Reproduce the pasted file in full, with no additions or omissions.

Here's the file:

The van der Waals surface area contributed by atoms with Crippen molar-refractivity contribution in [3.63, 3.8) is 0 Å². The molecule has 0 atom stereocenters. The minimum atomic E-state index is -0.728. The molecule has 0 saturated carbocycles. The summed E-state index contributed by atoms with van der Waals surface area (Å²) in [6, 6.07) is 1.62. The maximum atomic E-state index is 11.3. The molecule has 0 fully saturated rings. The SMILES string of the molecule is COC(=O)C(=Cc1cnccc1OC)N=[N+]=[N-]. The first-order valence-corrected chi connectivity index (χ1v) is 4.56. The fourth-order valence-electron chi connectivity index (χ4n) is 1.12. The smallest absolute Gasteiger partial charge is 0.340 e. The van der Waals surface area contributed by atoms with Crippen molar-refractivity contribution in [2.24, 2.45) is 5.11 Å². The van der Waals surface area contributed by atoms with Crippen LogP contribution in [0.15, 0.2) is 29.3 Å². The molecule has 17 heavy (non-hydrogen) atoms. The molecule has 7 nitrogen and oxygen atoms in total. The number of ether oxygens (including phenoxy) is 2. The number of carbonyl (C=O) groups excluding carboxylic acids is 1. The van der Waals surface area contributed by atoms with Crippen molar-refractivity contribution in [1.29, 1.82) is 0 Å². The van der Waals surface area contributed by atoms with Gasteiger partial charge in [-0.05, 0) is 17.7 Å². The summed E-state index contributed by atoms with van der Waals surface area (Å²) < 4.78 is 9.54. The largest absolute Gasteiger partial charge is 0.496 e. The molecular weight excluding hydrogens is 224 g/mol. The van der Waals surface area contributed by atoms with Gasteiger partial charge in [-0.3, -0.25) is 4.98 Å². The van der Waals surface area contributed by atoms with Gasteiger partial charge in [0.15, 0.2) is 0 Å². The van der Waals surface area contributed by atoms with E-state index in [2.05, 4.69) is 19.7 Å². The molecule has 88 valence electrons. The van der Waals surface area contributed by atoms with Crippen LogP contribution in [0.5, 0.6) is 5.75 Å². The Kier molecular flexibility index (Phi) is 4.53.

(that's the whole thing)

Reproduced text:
The van der Waals surface area contributed by atoms with Crippen molar-refractivity contribution in [3.63, 3.8) is 0 Å². The molecule has 0 atom stereocenters. The minimum atomic E-state index is -0.728. The molecule has 0 saturated carbocycles. The summed E-state index contributed by atoms with van der Waals surface area (Å²) in [6, 6.07) is 1.62. The maximum atomic E-state index is 11.3. The molecule has 0 fully saturated rings. The SMILES string of the molecule is COC(=O)C(=Cc1cnccc1OC)N=[N+]=[N-]. The first-order valence-corrected chi connectivity index (χ1v) is 4.56. The fourth-order valence-electron chi connectivity index (χ4n) is 1.12. The smallest absolute Gasteiger partial charge is 0.340 e. The van der Waals surface area contributed by atoms with Crippen molar-refractivity contribution in [2.24, 2.45) is 5.11 Å². The van der Waals surface area contributed by atoms with Crippen LogP contribution in [0.15, 0.2) is 29.3 Å². The molecule has 17 heavy (non-hydrogen) atoms. The molecule has 7 nitrogen and oxygen atoms in total. The number of ether oxygens (including phenoxy) is 2. The number of carbonyl (C=O) groups excluding carboxylic acids is 1. The van der Waals surface area contributed by atoms with Crippen molar-refractivity contribution in [1.29, 1.82) is 0 Å². The van der Waals surface area contributed by atoms with Gasteiger partial charge in [-0.05, 0) is 17.7 Å². The summed E-state index contributed by atoms with van der Waals surface area (Å²) < 4.78 is 9.54. The largest absolute Gasteiger partial charge is 0.496 e. The molecular weight excluding hydrogens is 224 g/mol. The van der Waals surface area contributed by atoms with Gasteiger partial charge in [-0.3, -0.25) is 4.98 Å². The van der Waals surface area contributed by atoms with Gasteiger partial charge in [0.15, 0.2) is 0 Å². The van der Waals surface area contributed by atoms with E-state index in [2.05, 4.69) is 19.7 Å². The molecule has 88 valence electrons. The van der Waals surface area contributed by atoms with Crippen LogP contribution in [0.5, 0.6) is 5.75 Å². The Kier molecular flexibility index (Phi) is 4.53.